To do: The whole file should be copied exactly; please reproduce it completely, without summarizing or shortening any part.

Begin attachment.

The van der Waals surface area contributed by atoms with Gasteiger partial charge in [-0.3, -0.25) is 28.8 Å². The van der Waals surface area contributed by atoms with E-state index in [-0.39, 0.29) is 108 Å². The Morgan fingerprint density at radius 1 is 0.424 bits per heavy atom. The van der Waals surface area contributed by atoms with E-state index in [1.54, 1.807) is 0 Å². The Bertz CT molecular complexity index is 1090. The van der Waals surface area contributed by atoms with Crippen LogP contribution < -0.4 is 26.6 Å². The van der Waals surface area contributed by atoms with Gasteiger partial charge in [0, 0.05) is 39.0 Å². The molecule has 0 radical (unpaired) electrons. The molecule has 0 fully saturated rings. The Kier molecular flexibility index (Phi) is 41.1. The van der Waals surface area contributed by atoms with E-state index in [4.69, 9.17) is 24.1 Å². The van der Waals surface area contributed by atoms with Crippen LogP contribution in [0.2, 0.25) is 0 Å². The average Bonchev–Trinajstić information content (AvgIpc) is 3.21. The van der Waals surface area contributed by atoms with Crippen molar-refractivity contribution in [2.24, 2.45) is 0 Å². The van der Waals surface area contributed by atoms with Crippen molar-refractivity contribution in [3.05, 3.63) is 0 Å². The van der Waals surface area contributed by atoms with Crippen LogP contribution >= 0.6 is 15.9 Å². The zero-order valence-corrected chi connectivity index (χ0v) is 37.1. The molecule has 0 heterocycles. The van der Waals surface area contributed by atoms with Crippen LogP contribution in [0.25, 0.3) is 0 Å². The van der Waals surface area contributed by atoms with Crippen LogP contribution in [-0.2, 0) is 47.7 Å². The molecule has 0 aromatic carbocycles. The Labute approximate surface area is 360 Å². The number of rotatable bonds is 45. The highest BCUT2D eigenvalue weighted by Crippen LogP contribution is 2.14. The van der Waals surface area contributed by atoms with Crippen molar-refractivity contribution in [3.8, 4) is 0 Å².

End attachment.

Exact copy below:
The van der Waals surface area contributed by atoms with Gasteiger partial charge in [-0.3, -0.25) is 28.8 Å². The van der Waals surface area contributed by atoms with E-state index in [-0.39, 0.29) is 108 Å². The Morgan fingerprint density at radius 1 is 0.424 bits per heavy atom. The van der Waals surface area contributed by atoms with E-state index in [1.54, 1.807) is 0 Å². The Bertz CT molecular complexity index is 1090. The van der Waals surface area contributed by atoms with Crippen LogP contribution < -0.4 is 26.6 Å². The van der Waals surface area contributed by atoms with Gasteiger partial charge in [0, 0.05) is 39.0 Å². The molecule has 0 radical (unpaired) electrons. The molecule has 0 fully saturated rings. The Kier molecular flexibility index (Phi) is 41.1. The van der Waals surface area contributed by atoms with E-state index in [4.69, 9.17) is 24.1 Å². The van der Waals surface area contributed by atoms with Crippen LogP contribution in [0.2, 0.25) is 0 Å². The average Bonchev–Trinajstić information content (AvgIpc) is 3.21. The van der Waals surface area contributed by atoms with Crippen molar-refractivity contribution in [2.24, 2.45) is 0 Å². The van der Waals surface area contributed by atoms with Crippen molar-refractivity contribution in [3.05, 3.63) is 0 Å². The van der Waals surface area contributed by atoms with Crippen LogP contribution >= 0.6 is 15.9 Å². The zero-order valence-corrected chi connectivity index (χ0v) is 37.1. The molecule has 0 heterocycles. The van der Waals surface area contributed by atoms with Crippen LogP contribution in [0.25, 0.3) is 0 Å². The van der Waals surface area contributed by atoms with Crippen LogP contribution in [-0.2, 0) is 47.7 Å². The molecule has 0 aromatic carbocycles. The Labute approximate surface area is 360 Å². The number of rotatable bonds is 45. The highest BCUT2D eigenvalue weighted by Crippen LogP contribution is 2.14. The van der Waals surface area contributed by atoms with Crippen molar-refractivity contribution in [3.8, 4) is 0 Å².